For those who read my blogs on a regular basis, Merry Christmas and Happy New Year. I am snowed in over the weekend, and the accumulation of snow is expected to be over 10 inches. Now, in many parts north and in the mid-west, I am told that such minimal amount of snow fails to constitute a “snow storm”, and many laugh at how we react here in the D.C.-Maryland Metropolitan area. Everything is relative, and in my area, anything over an inch is responded to with panic and a rush to the grocery stores to stockpile our kitchen and cupboards.
Such relative comparisons remind me of how pain and medical disabilities are often misunderstood by one another; that while “pain” is a subjective phenomenon, no matter how hard we try, we are often unable to convey the sensation that we experience. The difference, of course, is that while there is an objective basis in determining the extent of snowfall, there is no such measure for pain. But how we react to pain is often an individual experience, one which we should not be quick to judge. Unfortunately, agencies are often quick to judge, and therein lies the problem. Hopefully, the snow here will let up soon, and I will be back in my office on Monday.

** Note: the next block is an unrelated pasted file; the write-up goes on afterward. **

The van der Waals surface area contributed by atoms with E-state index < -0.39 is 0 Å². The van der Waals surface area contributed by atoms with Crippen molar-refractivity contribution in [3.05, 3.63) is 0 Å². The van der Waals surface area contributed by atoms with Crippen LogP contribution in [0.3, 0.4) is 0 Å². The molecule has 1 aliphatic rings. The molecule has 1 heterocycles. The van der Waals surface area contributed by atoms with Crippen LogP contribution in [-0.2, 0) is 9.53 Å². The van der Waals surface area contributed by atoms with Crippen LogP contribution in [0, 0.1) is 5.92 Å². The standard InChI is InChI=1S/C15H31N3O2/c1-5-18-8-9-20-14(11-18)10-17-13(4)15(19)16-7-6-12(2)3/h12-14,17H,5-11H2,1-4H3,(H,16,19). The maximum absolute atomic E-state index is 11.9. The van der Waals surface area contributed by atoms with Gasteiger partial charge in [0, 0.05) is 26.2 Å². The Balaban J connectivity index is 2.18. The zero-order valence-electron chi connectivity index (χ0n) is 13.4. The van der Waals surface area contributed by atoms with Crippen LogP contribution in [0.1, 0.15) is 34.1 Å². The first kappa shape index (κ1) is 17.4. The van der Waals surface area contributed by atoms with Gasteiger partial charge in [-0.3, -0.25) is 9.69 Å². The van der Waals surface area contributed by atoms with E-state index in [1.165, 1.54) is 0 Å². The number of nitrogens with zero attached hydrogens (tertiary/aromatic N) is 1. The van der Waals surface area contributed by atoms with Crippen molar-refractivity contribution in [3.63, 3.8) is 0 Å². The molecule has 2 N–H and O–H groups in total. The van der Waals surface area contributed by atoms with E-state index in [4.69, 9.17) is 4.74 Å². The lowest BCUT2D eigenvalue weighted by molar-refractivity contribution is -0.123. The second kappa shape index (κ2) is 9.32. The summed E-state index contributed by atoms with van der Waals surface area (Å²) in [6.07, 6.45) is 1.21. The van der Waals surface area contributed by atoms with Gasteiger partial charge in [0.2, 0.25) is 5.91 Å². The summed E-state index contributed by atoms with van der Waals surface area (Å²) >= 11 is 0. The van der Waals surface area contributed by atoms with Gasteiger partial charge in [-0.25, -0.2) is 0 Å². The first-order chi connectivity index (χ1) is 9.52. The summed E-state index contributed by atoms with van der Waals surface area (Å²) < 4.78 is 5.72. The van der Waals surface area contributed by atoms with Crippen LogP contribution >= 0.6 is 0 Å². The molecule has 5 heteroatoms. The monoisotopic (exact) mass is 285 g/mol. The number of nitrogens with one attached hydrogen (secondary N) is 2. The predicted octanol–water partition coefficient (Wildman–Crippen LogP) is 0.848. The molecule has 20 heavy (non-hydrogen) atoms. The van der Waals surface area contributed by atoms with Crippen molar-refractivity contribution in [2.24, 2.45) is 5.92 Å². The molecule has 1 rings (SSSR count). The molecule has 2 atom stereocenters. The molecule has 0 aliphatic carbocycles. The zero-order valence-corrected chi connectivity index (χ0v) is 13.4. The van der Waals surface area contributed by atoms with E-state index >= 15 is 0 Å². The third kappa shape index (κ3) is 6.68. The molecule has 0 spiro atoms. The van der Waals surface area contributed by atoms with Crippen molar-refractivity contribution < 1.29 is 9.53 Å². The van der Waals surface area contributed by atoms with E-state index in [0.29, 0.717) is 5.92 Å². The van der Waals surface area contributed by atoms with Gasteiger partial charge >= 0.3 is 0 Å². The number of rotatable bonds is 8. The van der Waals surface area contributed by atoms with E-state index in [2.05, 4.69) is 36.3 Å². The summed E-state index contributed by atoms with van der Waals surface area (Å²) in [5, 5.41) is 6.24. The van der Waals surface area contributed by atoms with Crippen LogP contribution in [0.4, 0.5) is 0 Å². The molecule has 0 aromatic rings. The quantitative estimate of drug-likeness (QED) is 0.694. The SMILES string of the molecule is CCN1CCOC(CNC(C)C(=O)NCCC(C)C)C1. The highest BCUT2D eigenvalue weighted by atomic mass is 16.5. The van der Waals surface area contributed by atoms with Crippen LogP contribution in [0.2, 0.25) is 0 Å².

Sincerely, Robert R. McGill, Esquire